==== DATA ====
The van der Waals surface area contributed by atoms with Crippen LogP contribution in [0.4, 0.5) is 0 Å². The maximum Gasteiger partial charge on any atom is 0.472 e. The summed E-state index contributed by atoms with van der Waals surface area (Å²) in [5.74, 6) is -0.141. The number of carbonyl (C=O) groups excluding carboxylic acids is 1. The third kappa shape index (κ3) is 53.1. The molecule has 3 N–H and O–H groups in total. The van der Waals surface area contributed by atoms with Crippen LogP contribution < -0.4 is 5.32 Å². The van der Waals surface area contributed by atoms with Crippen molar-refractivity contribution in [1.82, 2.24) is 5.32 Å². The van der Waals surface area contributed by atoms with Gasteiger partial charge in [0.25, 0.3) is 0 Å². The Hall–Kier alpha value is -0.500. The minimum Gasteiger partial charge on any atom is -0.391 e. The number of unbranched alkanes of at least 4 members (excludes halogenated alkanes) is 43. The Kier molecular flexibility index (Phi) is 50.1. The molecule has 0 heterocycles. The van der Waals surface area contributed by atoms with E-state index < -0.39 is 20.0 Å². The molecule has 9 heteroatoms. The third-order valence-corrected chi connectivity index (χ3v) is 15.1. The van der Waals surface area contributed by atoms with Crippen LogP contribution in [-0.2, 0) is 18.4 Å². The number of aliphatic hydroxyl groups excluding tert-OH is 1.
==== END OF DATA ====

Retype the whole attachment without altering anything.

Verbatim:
The van der Waals surface area contributed by atoms with Crippen LogP contribution in [0.4, 0.5) is 0 Å². The maximum Gasteiger partial charge on any atom is 0.472 e. The summed E-state index contributed by atoms with van der Waals surface area (Å²) in [5.74, 6) is -0.141. The number of carbonyl (C=O) groups excluding carboxylic acids is 1. The third kappa shape index (κ3) is 53.1. The molecule has 3 N–H and O–H groups in total. The van der Waals surface area contributed by atoms with Crippen LogP contribution < -0.4 is 5.32 Å². The van der Waals surface area contributed by atoms with Crippen molar-refractivity contribution in [1.82, 2.24) is 5.32 Å². The van der Waals surface area contributed by atoms with Gasteiger partial charge in [0.25, 0.3) is 0 Å². The Hall–Kier alpha value is -0.500. The minimum Gasteiger partial charge on any atom is -0.391 e. The number of unbranched alkanes of at least 4 members (excludes halogenated alkanes) is 43. The Kier molecular flexibility index (Phi) is 50.1. The molecule has 0 heterocycles. The van der Waals surface area contributed by atoms with E-state index < -0.39 is 20.0 Å². The molecule has 9 heteroatoms. The third-order valence-corrected chi connectivity index (χ3v) is 15.1. The van der Waals surface area contributed by atoms with Crippen LogP contribution in [-0.2, 0) is 18.4 Å². The number of aliphatic hydroxyl groups excluding tert-OH is 1.